As reported on August 13, the SEC sued Veritaseum and Reggie Middleton and again on August 24 for alleged securities fraud after spending approximately $8 million from an ICO undertaken in 2017 and 2018. What really frosted the regulators giblets is that when SEC staff — in the middle of an open investigation — told the defendants not to spend the money they went ahead and spent $2 million anyway to buy “precious metals”. This was a Really Bad Idea, apparently, and led to an immediate lawsuit seeking an asset freeze.
Per the original SEC lawsuit, so-called VERI tokens were plainly unregistered securities and claims about their functionality were plainly horse puckey.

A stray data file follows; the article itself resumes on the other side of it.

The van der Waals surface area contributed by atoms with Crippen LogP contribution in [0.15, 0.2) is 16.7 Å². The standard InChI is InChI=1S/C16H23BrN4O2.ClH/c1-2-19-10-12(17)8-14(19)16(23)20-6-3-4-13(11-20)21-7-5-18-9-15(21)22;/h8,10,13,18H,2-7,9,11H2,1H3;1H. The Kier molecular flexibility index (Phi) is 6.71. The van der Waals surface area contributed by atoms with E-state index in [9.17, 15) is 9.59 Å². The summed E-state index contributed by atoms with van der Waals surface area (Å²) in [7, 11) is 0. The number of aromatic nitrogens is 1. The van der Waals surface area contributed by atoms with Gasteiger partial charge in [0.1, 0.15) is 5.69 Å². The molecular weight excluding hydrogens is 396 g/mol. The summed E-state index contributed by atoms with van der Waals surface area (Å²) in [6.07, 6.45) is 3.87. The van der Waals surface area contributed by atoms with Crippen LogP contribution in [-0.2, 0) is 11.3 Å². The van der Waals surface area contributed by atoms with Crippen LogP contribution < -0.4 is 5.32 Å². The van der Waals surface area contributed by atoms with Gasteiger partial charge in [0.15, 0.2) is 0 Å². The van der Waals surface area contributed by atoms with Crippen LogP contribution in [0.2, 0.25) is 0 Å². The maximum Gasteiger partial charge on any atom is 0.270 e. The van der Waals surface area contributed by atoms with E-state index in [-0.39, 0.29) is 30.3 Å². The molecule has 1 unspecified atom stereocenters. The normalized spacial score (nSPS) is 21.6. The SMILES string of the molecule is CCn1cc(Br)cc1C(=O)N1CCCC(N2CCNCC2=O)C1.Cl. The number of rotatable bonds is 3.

A proposed final judgment, consented to by the defendants, was filed by the SEC on October 31, 2019. The judgment was signed by the Court the next day, on November 1. The judgment contains a permanent injunction against the defendants to not violate securities laws again (I mean you’re already not supposed to), a permanent bar on selling digital securities (a bit more teeth, that), collection of $9.4 million from the defendants, and establishment of a fund with that money “so that the victims of Defendants’ fraud may be compensated.”
The order provides that “Defendants are jointly and severally liable for disgorgement of $7,891,600, representing certain profits gained as a result of the conduct alleged in the Complaint, together with prejudgment interest thereon in the amount of$582,535, for a total of $8,474,137. Defendant Middleton is liable for a civil penalty in the amount of $1,000,000, assessed pursuant to Section 20( d) of the Securities Act [15 U.S.C. § 77t(d)] and Section 2l(d)(3) of the Exchange Act [15 U.S.C. § 78u(d)(3)].”